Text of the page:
The Philippine lawyer who wants to put Duterte in the dock
Jude Sabio, who describes himself as penniless and on the run, claims he’s received death threats from the president’s supporters on social media after filing a petition with the International Criminal Court
Philippine lawyer Jude Sabio says he has not been home for a year, steers clear of public events and is always looking over his shoulder after accusing President Rodrigo Duterte of crimes against humanity.
Sabio, a stocky 51-year-old, says he lives in constant fear of reprisals after filing a complaint at the International Criminal Court (ICC) against the wildly popular Duterte, whose administration Filipinos rate as the best performing since opinion polls started in the 1980s.
Duterte has repeatedly denied ordering extrajudicial killings while mayor or president and said again this month that he would “gladly” go before the ICC.
Court Prosecutor Fatou Bensouda earlier said her office had started a preliminary examination into whether any crimes against humanity had been committed and if ICC had jurisdiction.
The step is the first in a process that could take years to complete, if at all. Since it was set up in 2002, the ICC has received more than 12,000 complaints or communications, just nine of which have gone to trial.
Sabio’s move is unpopular, as Duterte is extremely popular.
The Social Weather Station’s (SWS) latest quarterly poll shows Duterte’s trust rating bounced back to “excellent” in December from “very high” three months earlier. Another SWS poll gave his government the best rating so far for a Philippine administration.
“When I went to The Hague I received so many threats,” Sabio said. “The [latest] announcement from the ICC, I’m also receiving threats. It’s many, I don’t want to read them.”
Presidential spokesman Harry Roque says “domestic enemies of the state” are behind Sabio’s complaint. Asked about Sabio’s safety, Roque said he should report threats to the police.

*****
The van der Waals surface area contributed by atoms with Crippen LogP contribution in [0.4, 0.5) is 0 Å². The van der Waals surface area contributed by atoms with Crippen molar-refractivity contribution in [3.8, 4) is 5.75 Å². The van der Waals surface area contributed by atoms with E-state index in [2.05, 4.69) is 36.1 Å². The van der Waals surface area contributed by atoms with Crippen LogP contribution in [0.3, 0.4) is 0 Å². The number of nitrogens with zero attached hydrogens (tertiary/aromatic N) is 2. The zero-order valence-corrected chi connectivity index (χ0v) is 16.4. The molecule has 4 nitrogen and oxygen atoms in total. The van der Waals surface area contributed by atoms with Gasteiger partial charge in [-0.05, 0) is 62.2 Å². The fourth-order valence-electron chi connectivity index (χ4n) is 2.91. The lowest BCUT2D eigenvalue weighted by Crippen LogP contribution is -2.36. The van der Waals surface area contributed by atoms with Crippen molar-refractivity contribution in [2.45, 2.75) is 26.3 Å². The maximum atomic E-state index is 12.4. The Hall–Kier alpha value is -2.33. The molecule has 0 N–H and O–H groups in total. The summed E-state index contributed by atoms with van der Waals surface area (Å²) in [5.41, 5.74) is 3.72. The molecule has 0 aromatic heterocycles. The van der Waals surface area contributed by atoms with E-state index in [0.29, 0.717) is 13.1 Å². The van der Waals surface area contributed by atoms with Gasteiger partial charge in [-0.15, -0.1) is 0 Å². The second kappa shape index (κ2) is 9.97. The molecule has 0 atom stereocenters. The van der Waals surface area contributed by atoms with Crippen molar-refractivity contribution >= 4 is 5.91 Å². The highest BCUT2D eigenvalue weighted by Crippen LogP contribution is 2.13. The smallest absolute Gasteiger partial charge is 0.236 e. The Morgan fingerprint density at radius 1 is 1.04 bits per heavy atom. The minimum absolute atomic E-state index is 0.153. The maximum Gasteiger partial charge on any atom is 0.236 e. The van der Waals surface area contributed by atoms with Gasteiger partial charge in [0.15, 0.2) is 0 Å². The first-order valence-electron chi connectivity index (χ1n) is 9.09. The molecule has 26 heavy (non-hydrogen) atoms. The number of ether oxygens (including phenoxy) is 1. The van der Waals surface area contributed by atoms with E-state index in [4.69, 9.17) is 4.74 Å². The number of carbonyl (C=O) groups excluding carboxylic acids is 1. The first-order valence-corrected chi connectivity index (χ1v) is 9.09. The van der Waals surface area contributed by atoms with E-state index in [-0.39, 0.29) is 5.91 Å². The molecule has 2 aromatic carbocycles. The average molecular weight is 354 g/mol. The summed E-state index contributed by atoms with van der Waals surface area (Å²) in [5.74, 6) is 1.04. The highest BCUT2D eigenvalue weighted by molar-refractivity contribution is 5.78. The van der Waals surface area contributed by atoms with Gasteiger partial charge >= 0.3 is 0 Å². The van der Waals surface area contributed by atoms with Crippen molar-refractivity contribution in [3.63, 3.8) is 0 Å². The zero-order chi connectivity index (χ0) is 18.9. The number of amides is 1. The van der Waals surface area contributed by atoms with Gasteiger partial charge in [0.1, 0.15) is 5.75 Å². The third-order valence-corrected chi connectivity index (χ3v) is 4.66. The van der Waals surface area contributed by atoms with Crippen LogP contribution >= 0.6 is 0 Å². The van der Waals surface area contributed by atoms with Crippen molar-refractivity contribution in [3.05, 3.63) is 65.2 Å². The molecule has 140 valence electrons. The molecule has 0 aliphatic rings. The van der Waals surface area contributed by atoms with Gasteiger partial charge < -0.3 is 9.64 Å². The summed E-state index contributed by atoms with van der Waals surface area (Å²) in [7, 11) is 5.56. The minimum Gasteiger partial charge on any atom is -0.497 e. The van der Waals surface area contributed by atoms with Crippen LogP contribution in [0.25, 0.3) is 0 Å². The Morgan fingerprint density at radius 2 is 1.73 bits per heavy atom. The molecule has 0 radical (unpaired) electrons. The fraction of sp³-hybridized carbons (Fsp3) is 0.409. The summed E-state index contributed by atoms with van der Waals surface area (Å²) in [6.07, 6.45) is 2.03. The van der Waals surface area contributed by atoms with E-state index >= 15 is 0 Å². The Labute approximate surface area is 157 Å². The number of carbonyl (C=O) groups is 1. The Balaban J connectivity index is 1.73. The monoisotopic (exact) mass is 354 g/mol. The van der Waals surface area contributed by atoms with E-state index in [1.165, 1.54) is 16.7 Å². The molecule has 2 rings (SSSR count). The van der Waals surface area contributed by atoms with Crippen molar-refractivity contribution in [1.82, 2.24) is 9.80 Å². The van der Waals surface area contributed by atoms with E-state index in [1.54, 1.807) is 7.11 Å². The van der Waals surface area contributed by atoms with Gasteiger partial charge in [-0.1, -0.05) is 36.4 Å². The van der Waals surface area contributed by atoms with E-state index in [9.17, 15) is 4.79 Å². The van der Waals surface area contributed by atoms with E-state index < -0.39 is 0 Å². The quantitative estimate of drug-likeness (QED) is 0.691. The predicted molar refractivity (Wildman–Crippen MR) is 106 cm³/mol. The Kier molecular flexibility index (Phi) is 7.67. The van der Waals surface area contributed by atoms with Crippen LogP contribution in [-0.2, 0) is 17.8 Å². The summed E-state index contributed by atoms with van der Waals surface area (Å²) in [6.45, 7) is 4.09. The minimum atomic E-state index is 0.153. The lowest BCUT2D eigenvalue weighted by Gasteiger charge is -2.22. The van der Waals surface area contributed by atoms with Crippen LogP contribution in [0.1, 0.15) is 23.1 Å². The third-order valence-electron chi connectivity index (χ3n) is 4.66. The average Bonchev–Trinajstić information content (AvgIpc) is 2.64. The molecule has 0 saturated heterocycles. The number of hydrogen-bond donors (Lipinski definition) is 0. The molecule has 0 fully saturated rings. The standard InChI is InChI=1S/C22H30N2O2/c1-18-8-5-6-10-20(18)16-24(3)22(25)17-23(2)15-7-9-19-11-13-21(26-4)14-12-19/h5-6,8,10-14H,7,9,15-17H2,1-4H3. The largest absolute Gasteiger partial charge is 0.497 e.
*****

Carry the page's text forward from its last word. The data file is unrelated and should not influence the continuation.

“We have no ill will against him,” Roque said. “We know [the complaint] will not proceed beyond preliminary examination.”
Since Duterte took office, 4,021 people have been killed in what police call legitimate operations against “drug personalities” that ended in shoot-outs.
About 2,300 other killings have been blamed on drug gangs and vigilantes.
Human rights groups claim the police interpret Duterte’s fiery rhetoric as official policy and accuse them of executing suspects – mostly drug users and small-time pushers from slum districts. Police deny that and Duterte insists security forces can kill only in self-defence.
When he made the ICC complaint, Sabio said he was broke and needed sponsors to pay for his flight to The Hague. He had undergone an angioplasty and been through a marriage break-up, and was working out of an office his friend let him use for free.
Sabio was a criminal lawyer in Manila for two decades before his marriage ended, prompting him to return south to his home city of Cagayan de Oro in 2015 to open his own practice.
He says he feels like he will be fulfilling his destiny if he ever gets to The Hague.
“I always thought in the past the cases I fought, no matter how small, were preparing me for something big in the future,” said Sabio. “Fate directed me to the ICC.”
The inquiry concluded there was no proof of a Davao death squad.
It was reopened in February 2017 when a second confessed assassin testified, but senators again concluded there was insufficient evidence.
Sabio went to The Hague two months later to file a complaint he said, despite Duterte’s massive popularity, is backed by many Filipinos.
Sabio said he knows what he is doing will anger most Filipinos, but he is undeterred.
“Popularity cannot be invoked as a defence in the ICC, it is irrelevant, it doesn’t matter,” he said.
“I don’t care if millions of Filipinos will look at me as a villain.”